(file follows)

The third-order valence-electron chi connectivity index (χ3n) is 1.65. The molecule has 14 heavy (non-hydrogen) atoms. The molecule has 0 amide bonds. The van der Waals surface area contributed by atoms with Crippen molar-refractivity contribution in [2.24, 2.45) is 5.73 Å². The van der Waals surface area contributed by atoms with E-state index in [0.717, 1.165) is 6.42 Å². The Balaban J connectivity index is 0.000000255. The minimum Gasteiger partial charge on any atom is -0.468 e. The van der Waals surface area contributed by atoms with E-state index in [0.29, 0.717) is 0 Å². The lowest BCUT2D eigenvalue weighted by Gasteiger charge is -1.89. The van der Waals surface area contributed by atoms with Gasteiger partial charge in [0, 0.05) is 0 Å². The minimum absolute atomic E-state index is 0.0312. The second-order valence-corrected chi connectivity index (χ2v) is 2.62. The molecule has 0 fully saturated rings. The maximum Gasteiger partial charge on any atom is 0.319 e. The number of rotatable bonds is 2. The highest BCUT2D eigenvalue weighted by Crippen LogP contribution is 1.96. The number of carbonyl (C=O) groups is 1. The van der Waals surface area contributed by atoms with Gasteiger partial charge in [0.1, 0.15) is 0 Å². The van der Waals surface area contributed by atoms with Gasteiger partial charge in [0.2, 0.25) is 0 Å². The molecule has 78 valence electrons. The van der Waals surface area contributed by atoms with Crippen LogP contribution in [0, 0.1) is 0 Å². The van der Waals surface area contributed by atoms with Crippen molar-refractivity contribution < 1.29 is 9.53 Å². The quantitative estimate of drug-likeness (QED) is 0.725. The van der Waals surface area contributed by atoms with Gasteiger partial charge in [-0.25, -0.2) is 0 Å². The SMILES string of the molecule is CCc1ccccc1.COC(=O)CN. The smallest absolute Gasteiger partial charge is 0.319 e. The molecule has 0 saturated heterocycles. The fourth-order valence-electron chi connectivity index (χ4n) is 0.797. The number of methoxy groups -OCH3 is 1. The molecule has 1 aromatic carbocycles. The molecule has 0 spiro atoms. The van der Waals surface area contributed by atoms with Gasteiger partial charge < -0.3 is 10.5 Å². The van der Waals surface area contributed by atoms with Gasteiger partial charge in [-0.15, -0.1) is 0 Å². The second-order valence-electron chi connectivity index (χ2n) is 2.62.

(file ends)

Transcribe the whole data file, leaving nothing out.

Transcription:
The third-order valence-electron chi connectivity index (χ3n) is 1.65. The molecule has 14 heavy (non-hydrogen) atoms. The molecule has 0 amide bonds. The van der Waals surface area contributed by atoms with Crippen molar-refractivity contribution in [2.24, 2.45) is 5.73 Å². The van der Waals surface area contributed by atoms with E-state index in [0.717, 1.165) is 6.42 Å². The Balaban J connectivity index is 0.000000255. The minimum Gasteiger partial charge on any atom is -0.468 e. The van der Waals surface area contributed by atoms with E-state index in [0.29, 0.717) is 0 Å². The lowest BCUT2D eigenvalue weighted by Gasteiger charge is -1.89. The van der Waals surface area contributed by atoms with Gasteiger partial charge in [0, 0.05) is 0 Å². The minimum absolute atomic E-state index is 0.0312. The second-order valence-corrected chi connectivity index (χ2v) is 2.62. The molecule has 0 fully saturated rings. The maximum Gasteiger partial charge on any atom is 0.319 e. The number of rotatable bonds is 2. The highest BCUT2D eigenvalue weighted by Crippen LogP contribution is 1.96. The number of carbonyl (C=O) groups is 1. The van der Waals surface area contributed by atoms with Gasteiger partial charge in [0.1, 0.15) is 0 Å². The van der Waals surface area contributed by atoms with Gasteiger partial charge in [0.2, 0.25) is 0 Å². The molecule has 78 valence electrons. The van der Waals surface area contributed by atoms with Crippen LogP contribution in [0, 0.1) is 0 Å². The van der Waals surface area contributed by atoms with Crippen molar-refractivity contribution < 1.29 is 9.53 Å². The quantitative estimate of drug-likeness (QED) is 0.725. The van der Waals surface area contributed by atoms with Gasteiger partial charge in [-0.25, -0.2) is 0 Å². The SMILES string of the molecule is CCc1ccccc1.COC(=O)CN. The smallest absolute Gasteiger partial charge is 0.319 e. The molecule has 0 saturated heterocycles. The fourth-order valence-electron chi connectivity index (χ4n) is 0.797. The number of methoxy groups -OCH3 is 1. The molecule has 1 aromatic carbocycles. The molecule has 0 spiro atoms. The van der Waals surface area contributed by atoms with Gasteiger partial charge < -0.3 is 10.5 Å². The van der Waals surface area contributed by atoms with Gasteiger partial charge in [-0.15, -0.1) is 0 Å². The second-order valence-electron chi connectivity index (χ2n) is 2.62.